Check the export settings for the DXF.
We do a lot of exporting drawing sheets to AutoCAD here. Typically we just output any number of model views (Front/Back/Side/ISO) to the vendor and the actual drawing representing the part is sent as a PDF. The one thing I would note (and we have requested fixes on multiple occasions) is that you cannot change the drawing views prior to exporting them in any way. Our set-up is virtually identical to what Peter posted with the exception that we save out to R12. When exporting with the "Scale output 1:1", if we change the drawing views at all they do not export at 1:1. (I had a designer that used to change the view scale to 1:1 prior to exporting) If we leave them however they come in (Sheet Scale is not typically 1:1 when the views are created) they export at 1:1 every time.
This has been a source of infrequent irritation to me as well. I use SW to design Metal parts for use in architectural settings - stairs, window-frames, doors, etc. So often my Shop drawings created in SW have multiple scales with as many as 20 views sometimes. In the cases where a client will need to send AutoCad drawings to a sub for fabrication I have to go through the bend-over-backwards process as follows:
For each sheet, I save multiple Autocad files using the 1:1 feature, but for each one I have to select a different base scale. Say I have a Solidworks drawing sheet with 3 views at 1:16 and 2 views 1:2 and 5 views 1:1 scale, I will save 3 ACAD files - with different filenames - using each of these base scales. So then I have say 3 files:
I then open a new, blank ACAD file and then from the "SHEET1-16.dwg" and copy only the 3 views that are 1:16 scale and paste them into the blank ACAD file. I do the same with "Sheet1-2.dwg" - copy both the 1:2 scale views and paste them into the new ACAD file - does not matter where. I do the same with "SHEET1-1.dwg" with all the 1:1 scale views. So now I have an AutoCad file with all the 10 views from my SW drawing rendered in 1:1 scale - but it kinda looks like gunk. (for example: If you use the same blocks in your differently-scaled SW views, then you have to do additional step of renaming the blocks in each of the exported dwg files so their different scales don't mess you up in your final dwg. I use custom view label blocks in SW so I always have to do this)
THEN - If I want a layout to look like it did in SW, with differently scaled views, I have to then create a new Paper-Space layout with the same sheet size as I used for my SW drawing, and create as many viewports as needed to recreate the drawing layout with the correct scales. This is easier if similar scale views are clustered together and can be in one viewport.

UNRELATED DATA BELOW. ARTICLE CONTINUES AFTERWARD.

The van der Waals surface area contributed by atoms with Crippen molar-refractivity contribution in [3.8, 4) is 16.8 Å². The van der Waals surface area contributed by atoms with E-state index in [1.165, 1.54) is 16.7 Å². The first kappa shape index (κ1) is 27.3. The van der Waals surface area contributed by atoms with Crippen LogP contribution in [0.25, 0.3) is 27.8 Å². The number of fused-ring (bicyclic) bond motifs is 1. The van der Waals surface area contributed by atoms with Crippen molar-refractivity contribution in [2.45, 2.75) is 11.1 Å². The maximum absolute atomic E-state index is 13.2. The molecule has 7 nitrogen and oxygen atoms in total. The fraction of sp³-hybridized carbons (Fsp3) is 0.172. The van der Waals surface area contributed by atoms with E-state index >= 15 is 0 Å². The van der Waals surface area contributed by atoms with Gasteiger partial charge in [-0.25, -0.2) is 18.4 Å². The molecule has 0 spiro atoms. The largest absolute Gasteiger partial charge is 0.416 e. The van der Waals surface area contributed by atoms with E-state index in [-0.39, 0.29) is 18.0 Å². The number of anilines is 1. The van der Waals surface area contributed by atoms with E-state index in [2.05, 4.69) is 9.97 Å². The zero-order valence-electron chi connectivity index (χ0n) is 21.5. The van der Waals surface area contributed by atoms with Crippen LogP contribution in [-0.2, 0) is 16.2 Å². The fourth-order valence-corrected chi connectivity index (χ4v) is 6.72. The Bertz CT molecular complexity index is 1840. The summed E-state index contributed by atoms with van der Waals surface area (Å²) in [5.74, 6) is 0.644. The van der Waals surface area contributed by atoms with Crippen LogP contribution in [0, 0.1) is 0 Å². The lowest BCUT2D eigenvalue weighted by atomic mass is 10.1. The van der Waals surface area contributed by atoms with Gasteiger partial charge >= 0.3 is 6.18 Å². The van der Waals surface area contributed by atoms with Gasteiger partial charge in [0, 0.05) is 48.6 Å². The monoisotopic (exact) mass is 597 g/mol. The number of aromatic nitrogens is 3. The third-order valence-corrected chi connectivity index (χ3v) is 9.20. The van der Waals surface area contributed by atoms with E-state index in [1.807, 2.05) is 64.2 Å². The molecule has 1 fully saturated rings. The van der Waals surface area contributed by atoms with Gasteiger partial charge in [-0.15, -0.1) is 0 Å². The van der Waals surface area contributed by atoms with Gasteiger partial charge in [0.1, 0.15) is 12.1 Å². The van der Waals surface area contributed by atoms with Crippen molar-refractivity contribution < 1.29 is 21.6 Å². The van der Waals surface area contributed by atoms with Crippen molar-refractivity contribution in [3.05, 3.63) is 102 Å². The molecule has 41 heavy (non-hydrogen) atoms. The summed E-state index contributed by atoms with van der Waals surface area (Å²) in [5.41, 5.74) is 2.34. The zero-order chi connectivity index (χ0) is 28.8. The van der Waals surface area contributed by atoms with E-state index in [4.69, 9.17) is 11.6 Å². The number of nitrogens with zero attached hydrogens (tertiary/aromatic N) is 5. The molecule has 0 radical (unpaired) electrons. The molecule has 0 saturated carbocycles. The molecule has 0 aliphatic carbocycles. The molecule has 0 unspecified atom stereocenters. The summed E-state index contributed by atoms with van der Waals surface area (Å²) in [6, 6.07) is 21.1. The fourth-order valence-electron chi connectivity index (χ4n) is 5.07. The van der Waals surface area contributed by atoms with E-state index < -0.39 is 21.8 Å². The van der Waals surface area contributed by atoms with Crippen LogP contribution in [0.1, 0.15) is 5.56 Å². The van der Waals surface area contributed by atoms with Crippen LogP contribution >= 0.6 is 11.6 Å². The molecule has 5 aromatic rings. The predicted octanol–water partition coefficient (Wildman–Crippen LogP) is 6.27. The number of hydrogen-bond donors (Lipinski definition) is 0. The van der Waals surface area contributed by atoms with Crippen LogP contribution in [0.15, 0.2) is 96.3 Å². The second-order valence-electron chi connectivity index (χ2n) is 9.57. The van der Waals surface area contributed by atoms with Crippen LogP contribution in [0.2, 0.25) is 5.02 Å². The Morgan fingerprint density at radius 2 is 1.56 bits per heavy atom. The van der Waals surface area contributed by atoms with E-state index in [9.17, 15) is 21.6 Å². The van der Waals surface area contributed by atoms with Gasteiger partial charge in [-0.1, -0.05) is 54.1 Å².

This is not a very happy system but it generally works to send Acad files to folks. They are not pretty - as the text styles are ugly, and (for instance) Notes with leaders are rendered with an arrow/line (all separate objects) and separate blocks of text for each line of note text. But the geometry should all be scaled correctly, and the dimensions should be correct. You can check this by clicking on some geometry lines in model space and checking to see if they are the proper length.
The one upside to all this is that it gives me a proper appreciation for all the behind-the-scenes work SW is doing to make creating drawing views pretty seamless.
Hope this helps.
not sure to understand all your things you are doing. But reading that you copy geometry between drawings and there between details/layouts to other files (and so getting troubles with scales, blocknames, ...) I see the problem more in data organisation than in the handling AutoCAD does handle that.
I would think about not to copy data between drawing, use XRef's instead .. with this simple change you get rid of all your blocknames (which are critical when copying data between files having all a block defined with the same name.
I would think about details ... don't create different files for details of one base object. You never get them all corrected when the base geometry changes. Use layouts to display one object in different scales, that's it. So you have to send the customer one file and he has all together, it does not make sense to send multiple files as you are never sure to have all up-to-date.
>> For each sheet, I save multiple Autocad files using the 1:1 feature, but for each one I have to select a different base scale
>> Say I have a Solidworks drawing sheet with 3 views at 1:16 and 2 views 1:2 and 5 views 1:1 scale, I will save 3 ACAD files
I would take the original geometry, not the views. Views are just results of different viewpoints, details, sections, ... from the original object. The base object has all you need I guess.
----this is not a problem with the software but rather in the process.
You should consider new techniques in organizing your CAD work and drawing file structures. Layouts and viewports are a good beginning. Annotation scales would help you maintain consistency in your drawings/s. If your in a shop where many standardized parts are designed-into projects then maybe a great template with blocks already embedded would be better than XREF.autocad